LJfj H i.1I 'PEEP LEff (e7/' );* L77 L,7 t -t a) i1 ',\.if-1 n C ONTENT S. .The November General Mooting Jim Brown. Blue Mountains Passes Pat Harrison. The Last Throes of *ant= “Fred”. Paddy's A(5. Mountain Equipment Ad. Book Review. Bill Gillam. 1../0111WIftwfilM….. A monthly bUllotin of matters of intorost, to the Sydney BuShwalkers 9 Northcoto Building, Rofby .Place, .Circular Quay, Sydney. Postal Address : Box 4476, G.P.O. Sydney. EDITOR : Ross 7yborn9 6 Harris Street, Harris Park. BUSINESS MANAGER s Bill Burke, Coral Tree Drive, C'ford. 2118. TYPIST s Shirley Dean, 30 Hannah Street, Boecroft. 2119. SALES 110 SUBS Ramon U'Brien, 61 Nickson St., Surry Hills, 2010. 2. 6. 7. 10. 11. 2. The Sydney Bushwalker December, 1968. I1 ar THE NOV7MRER GENERAL MEETING. Jim Brown. Vice President Bill Kotas occupied the chair, presenting an urbane and cheerful countenanco to his first assemblage of walkers. For a change there was a quartet of males as new members, including oven one with that name Ted Van der Males there were also Doug Frower, Ross Hughes and Eric Rhodos. There was an early call for announcements, in ardor -I* got some walks information over boforo anyone left, the Minutes of October wore confirmed, ana from this, and Faso from Correspondence there was no business arising. The Conservation Socrotary had joined in the barrage of correspondents, writing about limestone mining at Oolong to the Ministers for Lands and Minos. An amount of $25 had boon voted for Betty Farquhar to organise children's events at the Reunion. The Treasurer reported current funds at $540, a reduction of . $140 on the previous month's figure. The dinner dance had cuased a loss of about 68, and there appeared to be some discrepancy in the number of tickets printed, sold and returned unsold. Jack Gentle moved, and it was - carried, that the missing tickets be sought, as our funds, were accoUntanble. Talks Revert revealed reasonable high activity in October, commencing with the Labour Day weekend, when Ken Ellis, deputising for Owen Marks, lad a party of 15 in 7ilihdy weather around the Castle area, and Ross 7yborn had a large party at -'atsonls Crags. David Cotton replaced Sheila Binns as loader of the Blue Gum trip, and. reb,ortod 5 people and very dry conditions. Ivy Painter and Owen Marks both load day walks on October 20th, 19 being on one trip in the 7ondabyne area and 20 on 07en's Kangaroo Crock jaunt. Don Finch's trip to the Bendothera area on 25-27th October was curtailed owing to bushfires, and the same weekend saw Jack Perry with 10 people on a day walk at Hal7kesbury River. The opening weekend of November, Alex Colley's Baron Ground trip was cancelled owing to fire hazards, and Allan ryborn's jaunt on the Upper l'ollongaMbe Creek had 12 people, and some difficult going which prevented them reaching The Crater. Barry Wallace queried the absence of comment on the fatality which occurred on the Watson's Crags snow tripe the Talks Secretary exIdained that he had not yet recoiged an 'official report“, but was olio to furnish some information, indicating it had boon an unfortunate mishap, involving a fall on an iceaxe. The victim survived some time, and the actual cause of death was considered to be pneumonia caused no doubt by exposure. December, 1968 The Sydney Bushwalker Federation Report mentioned that Rock Rescue required eauipment costing $500 somewhat in excess of current S & R funds. On Conservation matters it was mentioned that the pieces of land near Colong -which had been rechiored to the park were the “bits the cement people didn't want.” There was also dismay at the beach mining proposals along the North Coast. A S & R practice, in cooperation with police and other avid defence organisations would be hold either near raseman's Ferry or in Dharug National Park on 30th November and 1st December. In General Business, Jack Gentle proposed that the Dungalla Club be invited to affiliate with SB7 since the new Club was basically mado up of exST7 ex SB7r meMbors. Some discussion followed, and it was mentioned that the Club had asked for a copy of the Dungalla constitution which was still awaited. Gordon Redmond said a copy was being forwarded, but the motion.was lost. David Ingram suggested a couple of measures that might be adopted in following the previous month's resolution to provide activities likely to keep the interest of old monborsg there could be a deliberately short walk on a fixed weekend each month, and some organised theatre parties. ralf Hilder reported the presence of some trails on the BulliCoal Cliff area which had boon “exposed” by the bushfires. He also sought any information members may have about Black's Ladders (near Nelly's Glen) -nd advised that a reprint of the veteran Blue Mountains/Burragorang map, also maps covering the Kaputar Mountains had been released. Then it was 9.20, and all over, and the Bone was put to rest. THEATRE PARTY. “THE FACE AT THE 711\TD017” on Thursday, February 13, 1969. Owing to an exhorbitant increase in the meals over there, it has been decided to have a theatre party without dinner. The show starts at 8.15 p.m. and costs only $1.10. Please contact. Owen Marks, 30.1827 or Social Secretary Barry Pacey at the Club. All members are invited and are welcome to bring as Many . friends as they wish. 4. The Sydney Bushwalker December, 1968.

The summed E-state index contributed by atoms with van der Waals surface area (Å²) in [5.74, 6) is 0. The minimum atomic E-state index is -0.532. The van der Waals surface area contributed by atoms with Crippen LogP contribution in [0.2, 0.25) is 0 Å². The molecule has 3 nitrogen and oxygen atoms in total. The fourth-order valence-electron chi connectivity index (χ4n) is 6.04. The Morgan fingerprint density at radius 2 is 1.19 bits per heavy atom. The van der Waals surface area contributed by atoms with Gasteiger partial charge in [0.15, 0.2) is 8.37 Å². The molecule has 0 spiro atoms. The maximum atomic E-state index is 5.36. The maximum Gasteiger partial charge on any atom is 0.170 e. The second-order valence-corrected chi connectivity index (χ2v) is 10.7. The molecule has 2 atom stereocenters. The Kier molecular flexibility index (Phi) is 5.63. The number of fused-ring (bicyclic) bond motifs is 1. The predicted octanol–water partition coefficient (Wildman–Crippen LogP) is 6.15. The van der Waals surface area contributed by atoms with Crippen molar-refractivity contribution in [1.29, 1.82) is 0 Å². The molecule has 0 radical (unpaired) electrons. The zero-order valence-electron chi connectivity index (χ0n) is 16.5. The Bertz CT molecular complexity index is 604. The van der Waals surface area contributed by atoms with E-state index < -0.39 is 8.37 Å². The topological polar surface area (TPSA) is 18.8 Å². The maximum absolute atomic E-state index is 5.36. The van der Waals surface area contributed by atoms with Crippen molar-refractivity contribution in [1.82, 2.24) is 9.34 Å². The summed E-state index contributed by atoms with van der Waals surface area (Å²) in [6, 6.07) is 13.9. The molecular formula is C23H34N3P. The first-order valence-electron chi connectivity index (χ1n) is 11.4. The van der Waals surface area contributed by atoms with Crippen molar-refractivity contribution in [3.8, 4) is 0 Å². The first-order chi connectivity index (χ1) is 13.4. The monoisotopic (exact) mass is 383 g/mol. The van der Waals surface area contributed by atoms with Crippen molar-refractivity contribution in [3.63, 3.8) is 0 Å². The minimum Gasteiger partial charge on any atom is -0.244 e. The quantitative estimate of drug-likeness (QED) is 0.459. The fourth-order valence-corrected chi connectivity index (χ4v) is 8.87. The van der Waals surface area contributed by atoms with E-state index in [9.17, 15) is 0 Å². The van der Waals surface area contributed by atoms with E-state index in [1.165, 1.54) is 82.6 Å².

BLUE MOUNTAINS PASSES Pat Harrison 4. CRO7N MOUNTAIN is the Mount Solitary of the Caper-too Valley and well deserves its name, for it is like nothing so much as the circlet that crowns a kingly head. As you drive do-vn the valley there are evorchanging views of the mountain, and from some angles it appears to be a complete circle. This is not true of course, for Crown Mountain is about a mile long and somewhat narrow,, its general dirpction being northsouth. Viewed from any vantage point the Crown seems impregnable and unassailable, but in actual fact there are passes at the northern and southern ends and all that is necessary to find them is to walk up the steep buttresses until tho cliffs are met and then look for the break. At the Southern and the pass begins in a cleft. arid after a scraMble culminates in another cleft with a slight overhang., The northern ond is a walkup, apart from two places Where short,.-logged People might need a push. In favourable times water may be found in a soak at the north- eastern corner of the mountain. A good way to traverse Crown Mountain is to pick up an old vehicular track near Genowlan Mountain, follow it down to Airly Greek, then go up Coco Crock (usually dry) until you meet the spur which swings you around under the. southern cliffs of Crown Mountain and .. Bob's your uncle. . The topography is shown on the 150000 military map Glen Alice 5, THE GLO7 7ORM TUNNEL is the second of two tunnels on the disused Shale Railway Line between Newnes Junction on the Main -restorn Railway and the old village of Newnes in the 7olgan Valley. This railway lino, which was something of an ongineerinL feat when it was built about the turn of the century, was lased to transport the products of the oil shale from the walledin Uolgan Valley. The shale mino fell on bad. times, and the railway tracks were pulled up and taken away, but the tunnels still remain as a reminder of past enterprise ana as a -prosOnt handy moans of access to the beautiful, walled valley.of,the 7olgan. It is about 24 miles from the signposted turnoff on the Great Tbstern Highway near ,.Clarence to the mouth of the second tunnel, along,a road which is in good condition, and which appears to be kept that way since the Prisons Department took charge of the Pine Forests out there. You drive through the first tunnel but walk through the second one and come out under high cliffs whence there is a magnificent view of the valley. The 7olgan, like the Caportee valley, has its isolated mountain, known as Mount 7olgan or The Donkey Mountain. 6 December, 1968 The Sydney Bushw lker 5. The old hotel in the valley is still licensed but only sells the amber fluid in bottles; however, it tastes just as good after walking down the old permanent way. The inside of the hotel is more notable for its picture gallery. Maps needed are the military Wallerawang 163360 and Glen Alice 150000. 6. GREEN GULLY PASS is the shortest way from Nownes in the Wolgan Valley to Glen Davis in the'Caportee Valley. This pass has also become known as the Pipeline Pass, from the pipe which carried the shale fuel from Glen Davis before that town was .abandoned and the shale works broken. up. The Past on the' Wolgan side begins about two miles downstream from the Newnes hostelry and gobs up, over, and down Green. Gully to the Caportee side. Some care is necessary to ensure that the beginnings of the pass are found On either tide. There are good views of the Tolgan cliffs from the top. Maps needed are the military 150000 Glen Alice and Glen Davis. ; “AFRAID ROSS IS PAST HIS PEAK.” - 6. The Sydney Bushwalker December, 1968 TIE LAST .THROES OF. I71.IPTER “Frecr The last day the snow at the top of the duplex was, shaved . smooth and then frozen with the wind. You balanced against the wind as it blow you towards the cornice, getting loops straightened, bindings checked and hoping you could do all'these thingsbefore the wind took you ever the edge. I was wearing gloves and my hnnds.would sweat and then freeze again coming up, so I always had difficulty getting my. hands back through the loops again. The wind, coming over the top, was very rough. Everyone was skiing over the cornice, then swinging across the moguls which were frozen too, and were dangerous to turn on with the wind taking your balance and freezing the track and everYone going so fast. The 'cornice was very stoop but safe and it was like rounding out, mushing dotn in an aircraft so after you were coming up your heart and lungs and stomach, especially your stomach, were still compressbd and your knees were compressed and starting to run apart, hands beginning to Sweat a lot, then having to: swing before the crusted snow, swinging, then on a just balanced traverse and the wild excitement coming back after the sweat. Later in the day the moguls softened and I could turn on them and swing in great arcs under the duplex, going fast and safe, clattering right onto the lift, co that when we stopped just 'after two I was tired, and knowing something could crack at the pace, content to go home. They had' been four wonderful days. On the days we went into Perish= there had been overnight drift and some new snow and the air, very early in the morning was cold with frost crystals sparkling on the hard crust and, leading, I went very cautiously through the trees. On the second any the drift was in the air with the blizzard coming and with white Skis, no horizon, no visibility, the snow hard and very fast. I thumped into the Perisher Greek without seeing it and felt the pack roll up my back, then I was out of the crock and still moving. The others, cominc, behind, saw me go into the creek and could stop. 7e had lunch on the first day at the top of the chair lift, behind a rock, in bright sunshine. Biscuits and ipaste and cheese then with honey, fruit juice and fruit cake and then more fruit juice. Looking out over an isnmensity of snow and then at the aolicate.world of frost crystals and snow plastered on old lichened rock. The. second day Phil brought hot water in a thermos and r we made Bonox. 7re had that meal sitting on our skis, all the food set out on the snow in front of us and the very proper people in the queue looking at us rather oddly. Both days TO -until late then across all the tows and the runs, through the trees arid around lodges, on hard snow and caterpillar ruts, over buried and half buried-tows to the creek and then trudged slowly across the flat, sliding skis, pushing down hard for heels to grip, then sliding skis on again. On the road the caterpillar tracks were hard and 7 STOP PRESS Available shortly in a series of booklets. Route Guides to South-West Tasmania produced by Hobart walking Club as a guide and general information on tracks in this area. Also available from Paddy's all maps and general information on S.w. Tassie, Field 'West, The Arthur Ranges, The Federation Peak area., Picton La Perouse, Cox Bight-Iron Bounds, Lune River, Precipitous Bluff. PADDY PALLIN AND STAFF EXTEND TO ALL BUSHWALKERS THE COMPLIMENTS OF THE SEASON. 8 The Sydney Bushwalker Decomber1968 rutted then towards the end of the road the tracked vehicles had made immense corrugations like undamped harmonics. They werewild to run over.